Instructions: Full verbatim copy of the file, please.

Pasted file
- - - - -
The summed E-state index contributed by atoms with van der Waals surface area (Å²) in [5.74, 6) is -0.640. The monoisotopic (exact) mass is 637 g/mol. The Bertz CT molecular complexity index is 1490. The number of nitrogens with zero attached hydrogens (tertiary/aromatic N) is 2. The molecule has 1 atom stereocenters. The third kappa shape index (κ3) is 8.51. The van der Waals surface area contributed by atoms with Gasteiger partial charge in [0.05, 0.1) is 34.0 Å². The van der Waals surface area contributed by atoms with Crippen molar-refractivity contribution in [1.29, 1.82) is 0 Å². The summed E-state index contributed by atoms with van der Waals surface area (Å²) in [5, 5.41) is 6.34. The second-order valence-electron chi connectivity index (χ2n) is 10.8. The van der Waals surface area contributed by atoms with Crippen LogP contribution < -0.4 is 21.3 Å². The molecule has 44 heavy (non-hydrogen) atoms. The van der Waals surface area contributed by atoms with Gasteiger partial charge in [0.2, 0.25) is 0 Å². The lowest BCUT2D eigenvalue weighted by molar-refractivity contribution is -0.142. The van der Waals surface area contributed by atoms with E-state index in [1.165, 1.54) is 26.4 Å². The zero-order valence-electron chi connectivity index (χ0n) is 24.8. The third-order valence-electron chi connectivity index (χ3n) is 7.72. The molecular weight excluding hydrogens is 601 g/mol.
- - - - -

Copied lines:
The summed E-state index contributed by atoms with van der Waals surface area (Å²) in [5.74, 6) is -0.640. The monoisotopic (exact) mass is 637 g/mol. The Bertz CT molecular complexity index is 1490. The number of nitrogens with zero attached hydrogens (tertiary/aromatic N) is 2. The molecule has 1 atom stereocenters. The third kappa shape index (κ3) is 8.51. The van der Waals surface area contributed by atoms with Gasteiger partial charge in [0.05, 0.1) is 34.0 Å². The van der Waals surface area contributed by atoms with Crippen molar-refractivity contribution in [1.29, 1.82) is 0 Å². The summed E-state index contributed by atoms with van der Waals surface area (Å²) in [5, 5.41) is 6.34. The second-order valence-electron chi connectivity index (χ2n) is 10.8. The van der Waals surface area contributed by atoms with Crippen LogP contribution < -0.4 is 21.3 Å². The molecule has 44 heavy (non-hydrogen) atoms. The van der Waals surface area contributed by atoms with Gasteiger partial charge in [0.2, 0.25) is 0 Å². The lowest BCUT2D eigenvalue weighted by molar-refractivity contribution is -0.142. The van der Waals surface area contributed by atoms with E-state index in [1.165, 1.54) is 26.4 Å². The zero-order valence-electron chi connectivity index (χ0n) is 24.8. The third-order valence-electron chi connectivity index (χ3n) is 7.72. The molecular weight excluding hydrogens is 601 g/mol.